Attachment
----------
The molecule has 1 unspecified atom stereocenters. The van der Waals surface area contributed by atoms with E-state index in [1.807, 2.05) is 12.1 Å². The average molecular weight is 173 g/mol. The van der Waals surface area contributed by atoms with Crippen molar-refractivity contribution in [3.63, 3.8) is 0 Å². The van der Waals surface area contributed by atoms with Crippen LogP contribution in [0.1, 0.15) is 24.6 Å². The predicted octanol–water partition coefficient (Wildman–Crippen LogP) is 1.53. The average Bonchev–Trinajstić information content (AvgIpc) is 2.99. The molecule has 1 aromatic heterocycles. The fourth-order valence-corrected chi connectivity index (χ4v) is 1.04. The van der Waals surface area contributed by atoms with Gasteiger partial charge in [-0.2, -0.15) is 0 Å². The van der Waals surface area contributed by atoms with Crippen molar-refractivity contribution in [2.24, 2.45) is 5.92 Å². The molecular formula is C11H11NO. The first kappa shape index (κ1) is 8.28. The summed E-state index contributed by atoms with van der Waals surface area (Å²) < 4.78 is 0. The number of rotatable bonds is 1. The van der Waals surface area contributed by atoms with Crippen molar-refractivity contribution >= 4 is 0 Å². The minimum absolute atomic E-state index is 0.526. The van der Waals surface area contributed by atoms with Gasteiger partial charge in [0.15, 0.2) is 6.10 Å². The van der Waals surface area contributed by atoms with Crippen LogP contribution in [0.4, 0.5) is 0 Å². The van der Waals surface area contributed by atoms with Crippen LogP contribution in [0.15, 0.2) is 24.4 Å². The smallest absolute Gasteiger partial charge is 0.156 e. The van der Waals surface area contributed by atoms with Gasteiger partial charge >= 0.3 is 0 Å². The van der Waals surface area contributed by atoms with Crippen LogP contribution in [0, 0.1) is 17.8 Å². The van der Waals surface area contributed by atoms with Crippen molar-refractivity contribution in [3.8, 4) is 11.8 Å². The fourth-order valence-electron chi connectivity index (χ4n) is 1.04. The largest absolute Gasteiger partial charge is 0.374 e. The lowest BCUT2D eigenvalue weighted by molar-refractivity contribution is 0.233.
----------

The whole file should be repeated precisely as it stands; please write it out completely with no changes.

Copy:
The molecule has 1 unspecified atom stereocenters. The van der Waals surface area contributed by atoms with E-state index in [1.807, 2.05) is 12.1 Å². The average molecular weight is 173 g/mol. The van der Waals surface area contributed by atoms with Crippen molar-refractivity contribution in [3.63, 3.8) is 0 Å². The van der Waals surface area contributed by atoms with Crippen LogP contribution in [0.1, 0.15) is 24.6 Å². The predicted octanol–water partition coefficient (Wildman–Crippen LogP) is 1.53. The average Bonchev–Trinajstić information content (AvgIpc) is 2.99. The molecule has 1 aromatic heterocycles. The fourth-order valence-corrected chi connectivity index (χ4v) is 1.04. The van der Waals surface area contributed by atoms with Gasteiger partial charge in [-0.2, -0.15) is 0 Å². The van der Waals surface area contributed by atoms with Crippen molar-refractivity contribution in [2.24, 2.45) is 5.92 Å². The molecular formula is C11H11NO. The first kappa shape index (κ1) is 8.28. The summed E-state index contributed by atoms with van der Waals surface area (Å²) < 4.78 is 0. The number of rotatable bonds is 1. The van der Waals surface area contributed by atoms with Crippen molar-refractivity contribution >= 4 is 0 Å². The minimum absolute atomic E-state index is 0.526. The van der Waals surface area contributed by atoms with Gasteiger partial charge in [0.15, 0.2) is 6.10 Å². The van der Waals surface area contributed by atoms with Crippen LogP contribution in [0.4, 0.5) is 0 Å². The van der Waals surface area contributed by atoms with Crippen LogP contribution in [0.15, 0.2) is 24.4 Å². The smallest absolute Gasteiger partial charge is 0.156 e. The van der Waals surface area contributed by atoms with Gasteiger partial charge >= 0.3 is 0 Å². The van der Waals surface area contributed by atoms with Crippen LogP contribution in [0, 0.1) is 17.8 Å². The van der Waals surface area contributed by atoms with Crippen molar-refractivity contribution in [3.8, 4) is 11.8 Å². The fourth-order valence-electron chi connectivity index (χ4n) is 1.04. The largest absolute Gasteiger partial charge is 0.374 e. The lowest BCUT2D eigenvalue weighted by molar-refractivity contribution is 0.233.